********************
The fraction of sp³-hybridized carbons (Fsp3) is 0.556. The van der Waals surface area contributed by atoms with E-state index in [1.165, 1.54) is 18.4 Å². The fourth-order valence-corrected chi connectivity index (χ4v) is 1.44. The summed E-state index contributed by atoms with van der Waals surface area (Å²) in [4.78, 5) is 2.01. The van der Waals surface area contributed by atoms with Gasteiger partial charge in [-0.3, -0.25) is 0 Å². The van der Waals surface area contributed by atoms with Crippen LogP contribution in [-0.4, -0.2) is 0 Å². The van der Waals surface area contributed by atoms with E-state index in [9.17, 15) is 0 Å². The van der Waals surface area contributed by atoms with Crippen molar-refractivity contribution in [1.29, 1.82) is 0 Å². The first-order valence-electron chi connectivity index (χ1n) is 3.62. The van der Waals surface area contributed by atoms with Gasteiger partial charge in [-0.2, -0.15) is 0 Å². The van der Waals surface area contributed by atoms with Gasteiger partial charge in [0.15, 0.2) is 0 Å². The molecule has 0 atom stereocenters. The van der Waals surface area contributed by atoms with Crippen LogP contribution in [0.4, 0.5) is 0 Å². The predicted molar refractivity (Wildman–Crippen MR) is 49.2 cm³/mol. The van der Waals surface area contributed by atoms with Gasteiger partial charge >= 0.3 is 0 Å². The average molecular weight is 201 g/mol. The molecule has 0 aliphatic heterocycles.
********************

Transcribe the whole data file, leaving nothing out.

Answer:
The fraction of sp³-hybridized carbons (Fsp3) is 0.556. The van der Waals surface area contributed by atoms with E-state index in [1.165, 1.54) is 18.4 Å². The fourth-order valence-corrected chi connectivity index (χ4v) is 1.44. The summed E-state index contributed by atoms with van der Waals surface area (Å²) in [4.78, 5) is 2.01. The van der Waals surface area contributed by atoms with Gasteiger partial charge in [-0.3, -0.25) is 0 Å². The van der Waals surface area contributed by atoms with Crippen LogP contribution in [-0.4, -0.2) is 0 Å². The van der Waals surface area contributed by atoms with E-state index in [9.17, 15) is 0 Å². The van der Waals surface area contributed by atoms with Crippen molar-refractivity contribution in [1.29, 1.82) is 0 Å². The first-order valence-electron chi connectivity index (χ1n) is 3.62. The van der Waals surface area contributed by atoms with Gasteiger partial charge in [-0.2, -0.15) is 0 Å². The van der Waals surface area contributed by atoms with Gasteiger partial charge in [0.15, 0.2) is 0 Å². The molecule has 0 atom stereocenters. The van der Waals surface area contributed by atoms with Crippen LogP contribution in [0.4, 0.5) is 0 Å². The predicted molar refractivity (Wildman–Crippen MR) is 49.2 cm³/mol. The van der Waals surface area contributed by atoms with Gasteiger partial charge >= 0.3 is 0 Å². The average molecular weight is 201 g/mol. The molecule has 0 aliphatic heterocycles.